The Inflation Reduction Act of 2022 – introduced by Senate Majority Leader Chuck Schumer, D-N.Y., and Sen. Joe Manchin, D-W.Va. – would impose a 15% minimum on corporations based on profits they publicly report on their financial statements to shareholders. The tax would only apply to companies that reported more than $1 billion in income.
Democrats said the levy would affect around 200 of the country's largest corporations – with profits exceeding $1 billion – that pay less than the current 21% rate for businesses.
Schumer and Manchin estimated the tax would generate about $313 billion in new revenue over the next decade. But the tax would be disproportionately borne by certain industries, thanks to a number of carve-outs, according to an updated analysis of the proposal conducted by the nonpartisan Tax Foundation, which advocates for lower taxes.
The real estate, rental and leasing industry would face the heaviest burden under the book tax minimum, seeing a net tax hike of 12.7%. That would be followed by mining, which faces a 4.6% tax hike.
In dollar terms, the industries that would account for the largest book minimum tax liabilities are manufacturing ($65.9 million) and finance, insurance and management ($39.4 million).
These industries see a sharper impact because they are at the intersection of the different book tax gaps targeted by Congress.
Lawmakers are looking to go after permanent discrepancies between the two measures from firms paying low taxes, but the proposal will more severely affect businesses with temporary timing differences between financial and taxable income; deliberate tax incentives created by Congress (such as bonus depreciation); and special items that show up in one income definition but not the other, the Tax Foundation said.
The average price of a gallon of gasoline fell to $3.949 on Tuesday after dropping to $3.956 on Monday and slipping on Sunday to $3.959, according to AAA. Saturday's price was $3.965.
The price dropped below $4 for the first time since March last Thursday, when the price fell to $3.99.
One week ago, the nationwide price of a gallon a gasoline stood at $4.033. One month ago, the price was $4.548, while a year ago, that same gallon of gasoline cost $3.187.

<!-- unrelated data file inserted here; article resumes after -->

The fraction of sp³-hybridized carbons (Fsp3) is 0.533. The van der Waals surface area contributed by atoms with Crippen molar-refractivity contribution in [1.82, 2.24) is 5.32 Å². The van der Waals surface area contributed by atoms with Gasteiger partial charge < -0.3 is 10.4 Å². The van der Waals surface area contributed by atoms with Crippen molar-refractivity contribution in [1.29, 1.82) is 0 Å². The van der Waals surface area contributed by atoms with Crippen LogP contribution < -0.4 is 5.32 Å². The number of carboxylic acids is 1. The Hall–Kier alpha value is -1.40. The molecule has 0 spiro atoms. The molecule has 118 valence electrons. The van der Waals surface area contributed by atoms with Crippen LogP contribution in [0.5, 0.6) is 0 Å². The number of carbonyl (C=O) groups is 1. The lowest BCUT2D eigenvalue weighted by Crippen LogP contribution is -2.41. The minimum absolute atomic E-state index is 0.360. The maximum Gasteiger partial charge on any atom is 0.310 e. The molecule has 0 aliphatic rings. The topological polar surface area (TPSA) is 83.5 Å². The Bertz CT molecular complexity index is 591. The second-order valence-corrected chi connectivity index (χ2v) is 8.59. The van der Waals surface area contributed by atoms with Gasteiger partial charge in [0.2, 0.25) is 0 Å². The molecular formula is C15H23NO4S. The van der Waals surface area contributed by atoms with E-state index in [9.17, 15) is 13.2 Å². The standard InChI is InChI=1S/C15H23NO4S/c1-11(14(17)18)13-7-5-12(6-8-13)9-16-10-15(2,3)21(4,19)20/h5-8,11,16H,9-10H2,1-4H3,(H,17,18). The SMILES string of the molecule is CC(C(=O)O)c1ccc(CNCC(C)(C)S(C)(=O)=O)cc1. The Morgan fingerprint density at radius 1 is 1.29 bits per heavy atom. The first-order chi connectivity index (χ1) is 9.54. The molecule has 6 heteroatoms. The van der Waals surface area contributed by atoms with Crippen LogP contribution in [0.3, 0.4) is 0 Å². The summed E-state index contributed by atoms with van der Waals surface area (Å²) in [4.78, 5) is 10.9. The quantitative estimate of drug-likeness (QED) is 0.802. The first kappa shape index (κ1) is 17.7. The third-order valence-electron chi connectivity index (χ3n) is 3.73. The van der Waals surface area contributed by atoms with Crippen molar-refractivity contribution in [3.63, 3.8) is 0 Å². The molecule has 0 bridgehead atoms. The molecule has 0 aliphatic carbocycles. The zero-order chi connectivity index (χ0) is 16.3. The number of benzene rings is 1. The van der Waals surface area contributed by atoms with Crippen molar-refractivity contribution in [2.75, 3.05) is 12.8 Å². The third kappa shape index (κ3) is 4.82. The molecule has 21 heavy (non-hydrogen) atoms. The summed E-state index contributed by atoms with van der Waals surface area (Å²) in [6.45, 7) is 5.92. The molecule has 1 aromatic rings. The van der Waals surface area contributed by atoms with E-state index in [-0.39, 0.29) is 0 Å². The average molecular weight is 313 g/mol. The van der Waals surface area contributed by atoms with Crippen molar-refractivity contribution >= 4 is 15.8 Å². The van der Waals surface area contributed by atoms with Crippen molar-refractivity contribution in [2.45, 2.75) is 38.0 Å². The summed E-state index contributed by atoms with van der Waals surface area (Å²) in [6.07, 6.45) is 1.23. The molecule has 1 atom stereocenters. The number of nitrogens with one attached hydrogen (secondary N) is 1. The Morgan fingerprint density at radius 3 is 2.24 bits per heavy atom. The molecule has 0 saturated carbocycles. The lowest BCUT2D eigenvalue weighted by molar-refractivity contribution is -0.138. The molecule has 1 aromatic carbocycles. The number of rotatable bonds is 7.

Gasoline has been on the decline since hitting a high of $5.016 on June 14.
Diesel prices also slipped on Tuesday to $5.021 after falling on Monday to $5.033. On Sunday, a gallon of diesel cost $5.041, while on Saturday, that same gallon of diesel cost $5.047.
On week ago, the nationwide price for a gallon of diesel was $5.12. A month ago, a gallon of diesel was $5.553 while a year ago, diesel sold for $3.297 per gallon.
U.S. stocks were whipsawing entering Tuesday morning with all three indexes trading cautiously throughout the overnight.
Stocks on Wall Street bounced back and closed higher Monday, extending the market's recent winning ways as investors look ahead to several updates from retailers this week.
The S&P 500 rose 16.99 points, or 0.4%, to 4,297.14 on Monday. The Dow added 151.39 points, or 0.5%, to 33,912.44. The Nasdaq gained 80.87 points, or 0.6%, to 13,128.05. The Russell 2000 rose 4.73 points, or 0.2%, to 2,021.35.
The market got off to a bumpy start as traders reacted to news overnight Sunday China’s central bank cut a key interest rate, acknowledging more needed to be done to shore up its economy.
The move is the latest warning for markets already on edge over record-high inflation and fears about recessions in the U.S. and elsewhere. China is the world’s second-largest consumer of crude oil, so the news weighed on energy prices.
U.S. crude oil prices slumped 2.9% on worries about the global economy and weighed heavily on energy stocks.
Nine of the S&P 500's 11 sectors rose Monday, with consumer staples and utilities leading the gains. Energy and materials stocks declined with commodity prices.
Stocks have generally rallied since mid-June. Signs that inflation in the U.S. peaked earlier this summer have investors hoping the Federal Reserve will raise rates at a slower pace starting in September.
That in turn has dragged yields on government bonds down from their highs of the year and given a boost to the stock market. The yield on 10-year U.S. Treasuries slipped to 2.790% from 2.848% Friday.
Some investors say stocks have fallen far enough this year to become attractive buying opportunities again.
The S&P 500 has climbed 17% since June 16 but remains down 9.8% in 2022.
"When the S&P 500 falls, there's a knot in your stomach, but when you're scared -- that's the right time to be buying," said Peter Boockvar, chief investment adviser of Bleakley Financial Group, who is buying quality value stocks.
Meanwhile, Asian shares mostly rose Tuesday after Monday’s rebound on Wall Street, despite regional investor risks reflected in negative economic data out of China.
The benchmark in Tokyo was little changed, erasing earlier gains, but indexes in South Korea and Australia gained. Hong Kong's benchmark slipped, while Shanghai shares rose.
Oil prices fell on Tuesday as bleak economic data from top crude buyer China renewed fears of a global recession.
Brent crude futures fell $1.21, or 1.3%, to $93.89 a barrel by 0635 GMT.
WTI crude futures dipped 84 cents, or 0.9%, to $88.57 a barrel.
The oil future benchmarks fell about 3% in their previous sessions.
China's central bank cut lending rates to revive demand as the nation's economy slowed unexpectedly in July, with factory and retail activity squeezed by Beijing's zero-COVID policy and a property crisis.
China's fuel product exports are expected to rebound in August to near a one-year high after Beijing issued more quotas, adding pressure to already-cooling refining margins.
Investors also watched talks to revive the 2015 Iran nuclear deal.
More oil could enter the market if Iran and the United States accept an offer from the European Union, which would remove sanctions on Iranian oil exports, analysts said.
Iran responded to the European Union's "final" draft text to save a 2015 nuclear deal on Monday, an EU official said, but provided no details on Iran's response to the text.
The Iranian foreign minister called on the United States to show flexibility to resolve three remaining issues.